The multifold risks of airports next to the sea have been the subject of study in the last few decades.  There has been a multitude of damage and disruption in coastal airports in recent years due to cyclonic storms. In the global list of airports at highest risk,  East and Southeast Asia and the Pacific dominate. Bangkok’s Suvarnabhumi Airport topped the list.  In Japan, the Kansai International Airport was wrecked by Typhoon Jebi in 2018. Major airports in storm-vulnerable regions such as Hong Kong, Taiwan, Japan, the Philippines, Thailand and India have repeatedly suffered shutdowns and damage due to typhoons. Hurricane Sandy had resulted in the closure of all three New York-area airports. Cyclone Amphan left Kolkata airport flooded, damages ran into Rs 50 crore. Cyclone Tauktae too resulted in the closure of Mumbai airport. Even airports of Surat, Vadodra and Ahmadabad were badly affected.

These incidents illustrated the growing power extreme weather events can have on airports situated close to the sea. Visuals of flooded runways, collapsed hangars and broken terminals are common after every storm. Cyclone Fani had damaged the Bhubaneswar airport extensively, resulting in its closure for five days, although it was a good 50 km inland. Imagine what would have happened to an airport on the coast.

Architect Aloukika Mohanty is of the opinion that airports are high roofed hollow structures with hangars, concourses, terminals, towers etc. The vulnerability of such structures during storms, winds and rain is very high. She gives the example of the Malatipatpur Bus Stand on the outskirts of Puri, the roof of which was completely blown off during Cyclone Fani. Such an ill-planned structure should have never been approved in the vulnerable zone.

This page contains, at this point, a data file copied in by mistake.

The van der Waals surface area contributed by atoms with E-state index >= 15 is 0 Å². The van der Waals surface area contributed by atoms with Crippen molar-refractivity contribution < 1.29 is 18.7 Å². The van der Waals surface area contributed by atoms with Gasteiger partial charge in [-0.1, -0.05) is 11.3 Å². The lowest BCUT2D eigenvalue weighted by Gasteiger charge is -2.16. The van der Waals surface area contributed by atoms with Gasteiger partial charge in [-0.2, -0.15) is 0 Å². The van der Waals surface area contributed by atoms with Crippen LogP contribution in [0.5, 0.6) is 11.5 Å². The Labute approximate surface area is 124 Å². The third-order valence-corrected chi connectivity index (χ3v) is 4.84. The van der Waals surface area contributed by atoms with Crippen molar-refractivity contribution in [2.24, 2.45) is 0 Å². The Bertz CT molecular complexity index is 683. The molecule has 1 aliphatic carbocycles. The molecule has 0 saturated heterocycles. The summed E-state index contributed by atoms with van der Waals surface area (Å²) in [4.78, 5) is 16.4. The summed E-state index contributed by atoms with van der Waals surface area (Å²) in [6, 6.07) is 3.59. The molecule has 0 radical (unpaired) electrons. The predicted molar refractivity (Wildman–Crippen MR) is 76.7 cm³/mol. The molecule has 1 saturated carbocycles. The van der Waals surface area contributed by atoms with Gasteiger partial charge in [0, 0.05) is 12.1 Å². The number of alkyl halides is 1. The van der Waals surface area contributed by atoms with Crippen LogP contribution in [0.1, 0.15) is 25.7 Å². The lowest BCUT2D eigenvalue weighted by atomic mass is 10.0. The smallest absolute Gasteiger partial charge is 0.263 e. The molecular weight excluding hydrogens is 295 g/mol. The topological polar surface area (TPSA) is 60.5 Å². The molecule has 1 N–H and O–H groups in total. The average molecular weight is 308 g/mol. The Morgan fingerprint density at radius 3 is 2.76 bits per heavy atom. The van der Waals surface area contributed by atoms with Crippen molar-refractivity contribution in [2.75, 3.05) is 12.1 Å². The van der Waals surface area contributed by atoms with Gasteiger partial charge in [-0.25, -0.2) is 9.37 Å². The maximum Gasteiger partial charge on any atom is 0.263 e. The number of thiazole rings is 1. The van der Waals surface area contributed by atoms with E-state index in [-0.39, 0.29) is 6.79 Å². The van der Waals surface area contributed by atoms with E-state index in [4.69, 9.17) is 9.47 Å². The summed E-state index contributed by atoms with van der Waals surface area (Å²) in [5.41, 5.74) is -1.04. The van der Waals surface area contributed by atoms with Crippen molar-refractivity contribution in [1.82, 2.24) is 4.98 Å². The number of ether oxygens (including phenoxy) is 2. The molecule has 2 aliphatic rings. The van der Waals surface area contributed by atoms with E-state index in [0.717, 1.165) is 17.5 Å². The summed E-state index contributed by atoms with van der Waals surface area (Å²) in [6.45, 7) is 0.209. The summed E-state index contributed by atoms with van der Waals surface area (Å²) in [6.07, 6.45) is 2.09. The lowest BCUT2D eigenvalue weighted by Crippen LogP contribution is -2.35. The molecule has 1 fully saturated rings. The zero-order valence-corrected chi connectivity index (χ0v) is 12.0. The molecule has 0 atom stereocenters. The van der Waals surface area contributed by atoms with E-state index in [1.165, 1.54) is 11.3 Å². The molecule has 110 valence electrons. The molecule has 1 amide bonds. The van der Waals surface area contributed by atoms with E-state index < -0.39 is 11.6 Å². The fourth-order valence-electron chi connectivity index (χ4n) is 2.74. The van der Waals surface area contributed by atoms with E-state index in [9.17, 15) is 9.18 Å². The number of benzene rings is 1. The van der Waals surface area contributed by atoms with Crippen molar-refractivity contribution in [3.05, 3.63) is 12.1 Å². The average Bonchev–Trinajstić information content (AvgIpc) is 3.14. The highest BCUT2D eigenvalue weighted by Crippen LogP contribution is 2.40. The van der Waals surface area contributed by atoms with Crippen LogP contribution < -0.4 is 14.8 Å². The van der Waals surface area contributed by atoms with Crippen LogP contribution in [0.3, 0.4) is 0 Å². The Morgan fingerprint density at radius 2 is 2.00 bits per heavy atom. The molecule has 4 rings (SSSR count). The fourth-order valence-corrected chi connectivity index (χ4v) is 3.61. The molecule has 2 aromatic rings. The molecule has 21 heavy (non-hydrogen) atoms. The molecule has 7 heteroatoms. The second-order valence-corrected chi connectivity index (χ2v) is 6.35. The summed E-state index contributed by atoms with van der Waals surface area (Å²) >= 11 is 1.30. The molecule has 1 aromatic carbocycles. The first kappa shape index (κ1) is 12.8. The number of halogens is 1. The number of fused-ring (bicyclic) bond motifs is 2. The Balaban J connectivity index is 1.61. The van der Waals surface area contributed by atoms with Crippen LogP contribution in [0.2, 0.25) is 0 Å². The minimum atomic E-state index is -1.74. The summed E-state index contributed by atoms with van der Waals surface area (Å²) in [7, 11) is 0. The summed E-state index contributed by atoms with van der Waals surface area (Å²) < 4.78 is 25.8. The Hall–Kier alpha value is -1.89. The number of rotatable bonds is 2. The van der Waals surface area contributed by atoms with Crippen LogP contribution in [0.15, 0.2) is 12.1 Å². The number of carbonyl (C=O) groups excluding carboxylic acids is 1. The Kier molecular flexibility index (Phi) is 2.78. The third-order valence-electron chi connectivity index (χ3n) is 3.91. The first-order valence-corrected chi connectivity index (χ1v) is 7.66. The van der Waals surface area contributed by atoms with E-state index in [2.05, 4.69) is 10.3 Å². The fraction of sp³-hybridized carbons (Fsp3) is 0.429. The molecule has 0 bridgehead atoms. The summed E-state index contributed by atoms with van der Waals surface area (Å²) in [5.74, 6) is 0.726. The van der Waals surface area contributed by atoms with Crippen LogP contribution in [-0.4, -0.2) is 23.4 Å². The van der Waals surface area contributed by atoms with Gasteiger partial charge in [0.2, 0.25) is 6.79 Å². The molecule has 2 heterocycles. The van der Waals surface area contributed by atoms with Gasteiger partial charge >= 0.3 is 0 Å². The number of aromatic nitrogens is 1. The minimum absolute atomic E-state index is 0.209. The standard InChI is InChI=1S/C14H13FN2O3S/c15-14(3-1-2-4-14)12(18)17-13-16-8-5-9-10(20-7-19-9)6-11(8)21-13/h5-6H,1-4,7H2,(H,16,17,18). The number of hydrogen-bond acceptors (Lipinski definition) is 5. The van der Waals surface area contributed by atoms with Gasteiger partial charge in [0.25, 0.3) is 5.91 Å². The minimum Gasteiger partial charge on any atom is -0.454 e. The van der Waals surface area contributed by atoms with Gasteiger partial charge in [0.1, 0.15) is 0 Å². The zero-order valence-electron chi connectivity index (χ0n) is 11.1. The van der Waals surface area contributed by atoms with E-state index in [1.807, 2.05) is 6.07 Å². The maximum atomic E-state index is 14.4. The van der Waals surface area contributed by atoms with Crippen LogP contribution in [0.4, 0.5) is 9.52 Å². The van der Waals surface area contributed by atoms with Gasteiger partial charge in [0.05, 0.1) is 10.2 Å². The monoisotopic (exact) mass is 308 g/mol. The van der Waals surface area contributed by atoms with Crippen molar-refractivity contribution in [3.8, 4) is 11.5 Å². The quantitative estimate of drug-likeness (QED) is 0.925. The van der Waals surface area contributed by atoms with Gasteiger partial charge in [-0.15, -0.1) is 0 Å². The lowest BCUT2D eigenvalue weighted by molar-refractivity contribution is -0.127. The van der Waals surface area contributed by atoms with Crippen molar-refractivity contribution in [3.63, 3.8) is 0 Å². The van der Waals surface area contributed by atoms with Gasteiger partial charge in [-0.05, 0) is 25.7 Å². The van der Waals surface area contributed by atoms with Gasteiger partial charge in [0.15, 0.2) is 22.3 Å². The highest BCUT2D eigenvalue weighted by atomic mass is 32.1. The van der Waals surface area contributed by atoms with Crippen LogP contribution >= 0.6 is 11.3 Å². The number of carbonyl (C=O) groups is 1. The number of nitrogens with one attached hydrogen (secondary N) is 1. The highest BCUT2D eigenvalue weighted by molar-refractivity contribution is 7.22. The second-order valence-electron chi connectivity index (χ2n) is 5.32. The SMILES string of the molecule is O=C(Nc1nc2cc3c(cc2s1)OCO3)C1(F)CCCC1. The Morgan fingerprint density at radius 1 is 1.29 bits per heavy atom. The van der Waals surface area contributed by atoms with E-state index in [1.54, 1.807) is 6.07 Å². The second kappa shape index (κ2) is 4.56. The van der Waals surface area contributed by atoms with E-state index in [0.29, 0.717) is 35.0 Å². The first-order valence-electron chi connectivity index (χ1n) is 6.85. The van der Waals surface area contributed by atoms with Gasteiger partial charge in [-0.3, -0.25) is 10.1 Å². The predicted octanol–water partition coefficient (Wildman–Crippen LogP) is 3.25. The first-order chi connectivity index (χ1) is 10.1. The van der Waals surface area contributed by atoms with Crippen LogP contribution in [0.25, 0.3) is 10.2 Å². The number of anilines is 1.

Noted environmentalist Biswajit Mohanty has stressed the impact of such coastal airports on the delicate coastal biodiversity. Besides air pollution and increased levels of CO2, NO2 and Sulphur oxide, there will be habitat degradation with the replacement of vegetation and contamination of grasslands. The airport will be in the direct fly path of the migratory birds which come to Chilka Lake. The sheer number of trees that will have to be felled will harm the already stressed coastal ecosystem.

According to activist Hector Mishra, who has spearheaded many issues of Puri, the airport is just a dream which is being dished out to the simple folk of the Pilgrim Town. He is highly sceptical about the Minister’s claim that the airport will be ready and operative by 2023. According to him, an international airport takes 8-10 years to be completed, the new airports at Mumbai and Delhi are examples. The state government has not even been able to upgrade the existing airstrips at Utkela, Jeypore and Gopalpur in the last few years, leave alone making any new airstrips. While the government is unable to relocate the multitude of mutts that were demolished, citing non-availability of suitable land, it promptly agreed to hand over such a large tract for this foolhardy project.

A very high placed meteorological expert, under conditions on anonymity, is of the opinion that an airport in such a cyclone-prone area will be a disaster. He also admitted that no expert opinion was taken from weather experts before the project was announced.

The adverse impacts caused by tropical cyclones due to climate change have become increasingly important in recent years. To assess tropical cyclone risk, the direct economic damage is frequently modelled based on hazard intensity, asset exposure, and vulnerability.

The government should immediately stop this pie-in-the-sky unrealistic project and not waste scarce public money. We have seen what happened during the POSCO imbroglio; over 55 thousand trees were chopped down, kilometres of barbed wire fencing and boundary walls made and valuable agricultural land dug up.  The people of Puri have seen enough castles in the air in recent years, enough is enough.

(The writer is a noted historian and member of INTACH. The views expressed in this article are those of the author and do not represent those of the website)